The question is whether terrorism represents a new form of warfare. ibid. rozzer
I’m Baxter Grant. And this is my apartment. Now where’s my wife? Subway in the Sky 1959 starring Van Johnson & Hildegarde Knef & Albert Lieven & Cec Linder & Katherine Kath & Vivian Matalon & Carl Jaffe & Michael Bell & James Maxwell et al, director Muriel Box, him to her
I’m in trouble. Big trouble. ibid.
And now I’m stuck again. Only this time the subway is in the sky. ibid.
You have been in an accident. Can you tell me your name? … You were the only passenger. The taxi you were in went into the river. Your heart stopped for several minutes. It’s Thursday November 24th. You have been in a coma for four days. Unknown 2011 starring Liam Neeson & Diane Kruger & January Jones & Aidan Quinn & Frank Langella & Bruno Ganz & Sebastian Koch & Stipe Erceg & Olivier Schneider & Rainer Bock et al, director Jaume Collet-Sera, doctor
The members of the Red Army Faction were now planting bombs and robbing banks all across West Germany. They announced that they had now become Moaists, followers of Moa Zedong, and they were going to awaken the popular masses. The government were desperate to catch them. Adam Curtis, Can’t Get You Out of My Head II: Shooting and Fucking are the Same Thing, BBCiplayer 2021
This is the weapon Silke Mayer Witt took with her during the whole time she was a terrorist: it’s a 45 automatic weapon taking seven bullets. States of Terror: Betrayal, BBC 1993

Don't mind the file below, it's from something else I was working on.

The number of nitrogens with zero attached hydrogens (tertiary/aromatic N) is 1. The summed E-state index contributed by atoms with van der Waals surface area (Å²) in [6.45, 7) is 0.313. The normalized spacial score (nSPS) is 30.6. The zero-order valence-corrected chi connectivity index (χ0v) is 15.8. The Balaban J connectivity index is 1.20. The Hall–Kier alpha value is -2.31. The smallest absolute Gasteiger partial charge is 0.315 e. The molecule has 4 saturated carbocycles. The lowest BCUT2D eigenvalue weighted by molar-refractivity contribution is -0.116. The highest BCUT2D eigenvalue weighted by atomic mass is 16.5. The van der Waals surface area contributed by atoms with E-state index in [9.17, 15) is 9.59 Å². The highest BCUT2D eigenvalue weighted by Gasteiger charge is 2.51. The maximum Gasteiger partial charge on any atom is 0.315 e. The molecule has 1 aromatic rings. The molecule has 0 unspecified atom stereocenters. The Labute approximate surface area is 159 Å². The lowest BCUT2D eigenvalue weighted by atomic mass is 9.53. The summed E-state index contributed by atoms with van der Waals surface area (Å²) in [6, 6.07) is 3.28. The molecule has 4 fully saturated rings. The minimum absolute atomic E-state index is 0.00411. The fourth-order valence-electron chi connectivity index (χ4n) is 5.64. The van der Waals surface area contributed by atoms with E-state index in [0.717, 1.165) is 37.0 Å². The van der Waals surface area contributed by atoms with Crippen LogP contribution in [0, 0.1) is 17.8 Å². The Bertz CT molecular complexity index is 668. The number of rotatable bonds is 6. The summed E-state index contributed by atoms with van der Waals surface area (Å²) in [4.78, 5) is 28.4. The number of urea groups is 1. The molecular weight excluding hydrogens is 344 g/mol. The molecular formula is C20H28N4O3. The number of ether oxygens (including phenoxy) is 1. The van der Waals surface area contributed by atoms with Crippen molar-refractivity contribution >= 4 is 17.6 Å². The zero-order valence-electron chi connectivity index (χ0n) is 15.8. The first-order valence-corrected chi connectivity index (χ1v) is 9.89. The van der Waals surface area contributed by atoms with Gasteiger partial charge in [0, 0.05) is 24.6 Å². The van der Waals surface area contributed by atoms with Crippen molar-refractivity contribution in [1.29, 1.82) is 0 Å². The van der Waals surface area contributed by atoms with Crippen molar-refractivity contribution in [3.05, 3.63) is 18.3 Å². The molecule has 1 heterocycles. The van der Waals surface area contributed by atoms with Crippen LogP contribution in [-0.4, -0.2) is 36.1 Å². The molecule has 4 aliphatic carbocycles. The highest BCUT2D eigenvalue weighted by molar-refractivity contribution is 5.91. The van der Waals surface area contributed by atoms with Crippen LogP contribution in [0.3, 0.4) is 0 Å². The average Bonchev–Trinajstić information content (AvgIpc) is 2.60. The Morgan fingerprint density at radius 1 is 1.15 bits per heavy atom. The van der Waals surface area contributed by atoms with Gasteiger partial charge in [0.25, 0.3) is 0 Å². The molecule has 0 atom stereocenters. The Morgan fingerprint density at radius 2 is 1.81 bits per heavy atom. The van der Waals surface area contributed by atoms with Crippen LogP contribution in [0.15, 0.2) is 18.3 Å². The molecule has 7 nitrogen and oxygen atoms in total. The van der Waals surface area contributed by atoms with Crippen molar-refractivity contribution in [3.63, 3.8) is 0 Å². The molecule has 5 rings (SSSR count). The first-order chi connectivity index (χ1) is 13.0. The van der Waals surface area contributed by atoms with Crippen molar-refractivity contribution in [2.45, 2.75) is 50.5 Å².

For nearly 15 years Silke Maier Witt was one of Germany’s most wanted and dangerous terrorists. The group to which she belonged – the Red Army Faction – paralyzed West Germany, assassinated its leaders and shook the state to its foundations. ibid.
1972 West Germany: There was a shoot-out and siege; the terrorists were known as the Baader Meinhof gang. Already they had murdered five people and injured fifty-four. The group was named after two of its leaders … Their aim: to destroy capitalism. ibid.
The Red Army Faction often known as the Baader-Meinhof Group, Europe’s most ruthless terrorist gang. He [Horst Mahler] wanted a socialist revolution in Germany. The method he and his comrades used was to unleash a wave of terror. World in Action: Prisoner of Terrorism, ITV 1978
Under the pressure of life on the run, the Red Army Faction became nervous. They began to forget their political ideals and fell into acts of discriminate violence. ibid.